January 27, 2023
The name dividend sounds dispensable or some how diminutive, not worth the bother. And yet, oil profiteer and American business magnate, John D. Rockefeller quipped once: “Do you know that the only thing that gives me pleasure? It's to see my dividends coming in.” Rockefeller’s wealth is renowned, profiting enormously from Standard Oil in the 20th century.
Dividends are payments made by corporations to their stockholders from earnings. It is a straightforward way that a company can communicate with their retail shareholders about its well being and health by sending a dividend check. And when payments are made consistently and increase, it underscores the idea that the company is robust and stable. Companies that pay dividends are more likely to be deep rooted, so dividend stocks can contribute to the stability of your portfolio. In fact, that is why a lot of investment advisors classify them as a low risk investment opportunity. Not all companies produce dividends. If you are interested in dividends, you will need to seek out companies that offer them.
Dividends can provide a consistent income source and that is why it is also called dividend investing. An additional incentive for investing in dividends other than consistency is that qualified dividends paid are taxed at a lower rate than the standard income tax rate. During periods of recession throughout history, dividend stocks have shown growth. And for investors who don’t enjoy doing the research to individually pick dividend stocks to invest in might want to choose dividend mutual funds and dividend exchange traded funds (ETFs). Available to a range of budgets, they include many dividend stocks within one investment and disperse dividends to investors from these holdings.
Examples of companies that pay dividends include ExxonMobil (Tii:XOM), Target (Tii:TGT), Apple (Tii:AAPL), CVS (Tii:CVS), American Electric Power (Tii:AEP) and Principal Financial Group (Tii:PFG). An elite group of S&P 500 stock companies appropriately named the “dividend aristocrats” have increased their dividend every year for at least 25 years. In contrast, high-growth companies, like tech or biotech companies, rarely pay dividends because they reinvest profits into expanding growth.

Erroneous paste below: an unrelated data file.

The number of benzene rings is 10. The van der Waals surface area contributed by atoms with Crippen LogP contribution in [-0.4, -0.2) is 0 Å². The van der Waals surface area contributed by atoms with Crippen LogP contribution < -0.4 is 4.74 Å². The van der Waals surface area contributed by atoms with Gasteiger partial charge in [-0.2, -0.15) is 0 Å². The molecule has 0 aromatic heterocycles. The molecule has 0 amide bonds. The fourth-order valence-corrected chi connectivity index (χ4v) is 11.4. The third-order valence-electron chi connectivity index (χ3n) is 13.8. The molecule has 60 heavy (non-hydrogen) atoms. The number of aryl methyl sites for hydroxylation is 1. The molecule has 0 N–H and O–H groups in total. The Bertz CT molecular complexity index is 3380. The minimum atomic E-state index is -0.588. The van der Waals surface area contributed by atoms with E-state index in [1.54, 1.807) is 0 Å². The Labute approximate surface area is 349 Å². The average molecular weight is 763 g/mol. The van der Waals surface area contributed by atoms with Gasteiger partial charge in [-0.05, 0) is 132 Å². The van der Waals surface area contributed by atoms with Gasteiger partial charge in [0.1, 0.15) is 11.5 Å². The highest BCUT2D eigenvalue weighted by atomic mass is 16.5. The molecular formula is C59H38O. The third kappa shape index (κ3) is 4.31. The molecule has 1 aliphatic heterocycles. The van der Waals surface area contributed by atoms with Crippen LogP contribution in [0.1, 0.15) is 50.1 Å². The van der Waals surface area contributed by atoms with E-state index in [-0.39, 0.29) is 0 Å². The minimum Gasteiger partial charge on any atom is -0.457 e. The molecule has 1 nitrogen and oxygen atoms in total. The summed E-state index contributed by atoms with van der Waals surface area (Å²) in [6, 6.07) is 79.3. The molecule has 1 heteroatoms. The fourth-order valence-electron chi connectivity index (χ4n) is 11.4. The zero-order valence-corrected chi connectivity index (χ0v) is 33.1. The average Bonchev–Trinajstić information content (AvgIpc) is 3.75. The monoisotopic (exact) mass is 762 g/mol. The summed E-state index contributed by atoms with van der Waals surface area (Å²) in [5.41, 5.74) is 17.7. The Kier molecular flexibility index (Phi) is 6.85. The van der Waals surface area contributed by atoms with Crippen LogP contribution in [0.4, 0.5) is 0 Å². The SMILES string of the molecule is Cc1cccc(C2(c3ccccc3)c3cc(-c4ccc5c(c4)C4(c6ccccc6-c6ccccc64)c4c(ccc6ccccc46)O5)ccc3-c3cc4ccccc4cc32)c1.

A typical sequence for dividend investing returns might look like this: the company earns profits, the board of directors approve a plan to share these profits, (typically in the form of a dividend), dividends disbursement could be quarterly, monthly or semiannually, the company publishes the interval in which it will be paid and the amount of the dividend — and finally — the company pays its investors. It is important to note that investors must have purchased the stock at least two days before the date of a dividend payment, otherwise known as the “date of record” to receive that payment.
Before making a decision on dividend investing, individual shareholders will want to know what type of dividends a company is issuing: cash, stock or dividend reinvestment programs. Predictably, all types of dividends are taxable. And dividends paid by U.S.-based or U.S.-traded companies to investors who have owned the stock for at least 60 days are called qualified dividends, and are subject to capital gains rates. Investment advisors recommend that a way to measure a dividend’s safety is to check its payout ratio, or the portion of its net income that goes toward dividend payments. Typically a company that has a payout rate 80% or lower is acceptable, anything larger than 80% would be a red flag about the company’s long term stability. Payout ratios will be listed on financial or online broker websites. As with any good habit, dividend investing wealth can grow incrementally.
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